S is the unknown resistance and R is the variable resistance. The value of R is varied until the galvanometer G shows null deflection.

Under null deflection or balanced condition current through G is zero and

the potential at B is equal to the potential at D.

Suppose the currents through P and R are i1 and i2 and that through Q and S are i3 and i4 respectively as shown in the figure.

Fig: Wheat Stone bridge. |

Let the current through the galvanometer be ig when the circuit is not balanced and supposes that the resistance of the galvanometer coil is Rg.

Now, applying KCL ,

Similarly, applying KVL,

For a balanced condition, ig must be zero i.e. ig= 0. In this condition, equations (1) and (2) give

And, equations (3) and (4) give

Rearranging these equations, we get,

By dividing equations (7) and(8), and using equations (5) and (6), we get

This is the balance condition or null deflection condition of the Wheatstone Bridge. Using this condition the unknown resistance S can be determined.

Note: The Wheatstone Bridge is most sensitive if all four resistors have the same order of magnitude value.

## Meter Bridge

A meter bridge is an electric device useful in measuring the resistance of a wire.

It has a constantan or manganin wire exactly one meter long fixed on a wooden board along with a meter scale. The wire has a uniform cross-section.

Both ends of the wire are connected to L-shaped copper plates with connecting screws. With a little gap on both sides, there is another copper strip with three connecting screws.

A wire, whose resistance is to be determined, is joined across the gap between C and H. A resistance box (known resistance) is joined across the other gap between A and F.

Fig: Meter Bridge |

The cell is connected between points A and C through key K. B is Connected to a galvanometer G and to sliding contact called jockey. When this jockey touches the wire it divides the wire into two sections of resistances, say R and X.

The first resistance is chosen from a resistance box R.B. and the key is connected. Then the jockey is slid gently over the meter bridge wire until the balance point is obtained. Suppose, the null point and AB= l and BC =100-l.

### Theory of Meter Bridge:

For the calculation of unknown Resistance, we will use a Meter bridge:

Fig: Calculation of unknown resistance with the help of meter bridge. |

## POTENTIOMETER ( STRETCHED WIRE POTENTIOMETER )

A stretched wire potentiometer consists of a 10m long wire uniform in cross-section which is made of tungsten or constantan and is laid parallel with each stretch 1m long on a wooden platform.

One end of this wire, say A, is joined to the positive terminal of the battery and the other end, say B, to the negative terminal of the battery via a key and a rheostat in series. When the key is closed a current flow through the wire AB and a certain p.d. is set up between A and B. Potential decreases uniformly along the wire from A to B.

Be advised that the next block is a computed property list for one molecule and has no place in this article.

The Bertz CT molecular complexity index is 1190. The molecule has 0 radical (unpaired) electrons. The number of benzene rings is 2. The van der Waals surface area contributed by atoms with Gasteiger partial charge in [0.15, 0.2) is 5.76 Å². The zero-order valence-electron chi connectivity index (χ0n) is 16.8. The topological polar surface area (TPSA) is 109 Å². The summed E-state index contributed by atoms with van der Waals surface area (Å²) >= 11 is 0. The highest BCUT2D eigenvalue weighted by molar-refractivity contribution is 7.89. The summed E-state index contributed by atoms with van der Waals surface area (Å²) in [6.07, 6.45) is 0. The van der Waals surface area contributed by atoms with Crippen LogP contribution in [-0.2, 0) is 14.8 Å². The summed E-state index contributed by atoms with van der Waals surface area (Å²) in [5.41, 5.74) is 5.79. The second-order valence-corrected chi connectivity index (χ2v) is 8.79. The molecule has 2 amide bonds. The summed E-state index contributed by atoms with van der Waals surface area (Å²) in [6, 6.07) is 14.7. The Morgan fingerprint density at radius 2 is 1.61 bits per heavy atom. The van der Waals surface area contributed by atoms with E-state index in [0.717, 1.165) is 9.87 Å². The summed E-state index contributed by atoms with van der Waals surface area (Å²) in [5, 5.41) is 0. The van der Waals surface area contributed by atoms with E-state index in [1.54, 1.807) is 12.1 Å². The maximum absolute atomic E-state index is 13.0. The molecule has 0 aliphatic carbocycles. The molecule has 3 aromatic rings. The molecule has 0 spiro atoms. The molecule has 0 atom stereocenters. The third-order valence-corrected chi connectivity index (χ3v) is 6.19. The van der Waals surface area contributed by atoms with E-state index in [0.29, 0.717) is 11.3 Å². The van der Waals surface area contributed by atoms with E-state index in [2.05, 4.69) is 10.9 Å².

### PRINCIPLE OF POTENTIOMETER

“If a constant current is passed through the wire whose cross-section is uniform, the drop in potential(p.d.) across any length of the wire is directly proportional to the length.”

Consider a potentiometer as shown in the figure alongside.

Let the length of the wire be LAB and the p.d. applied between two ends A and B of the wire is VAB and the resistance of this wire are RAB and the potential drop across a length LAC is VAC.

Then using the potential divider rule, we have

Here, 𝜌 is the resistivity of the potentiometer wire and A is the area of the cross-section.

Here, the term inside the parentheses is the potential gradient which is the potential per unit length of the wire and is denoted by k. Its SI unit is Volt/m. Therefore, equation (5) can be written as:

Since the potential gradient is constant for a wire of given material, we have

*AC*∝ L

*AC*

i.e., the potential difference between A and C is directly proportional to the length of that section, which proves the principle of the potentiometer.

### Applications of Potentiometer

There are many different uses of a potentiometer. The three main applications of a potentiometer are:

- Comparing the emf of a battery cell with a standard cell

- Measuring the internal resistance of a battery cell

- Measuring the voltage across a branch of a circuit

#### 1. To compare the emf of two cells:

For this purpose, the two ends A and B of the potentiometer wire are joined to a battery (driving cell), a key, and a rheostat as shown in fig.

The positive terminals of the cells E1 and E2, whose EMFs are to be compared, are joined to point A. The negative terminals are connected to a two-way key whose middle point is connected to a sensitive galvanometer G and to a sliding contact(jockey).

The key K is closed, and a current is passed through the wire AB. First E1 is connected to the circuit by closing the key K1 with key K2 open and the jockey is slid gently over the wire AB to find the null deflection in the galvanometer.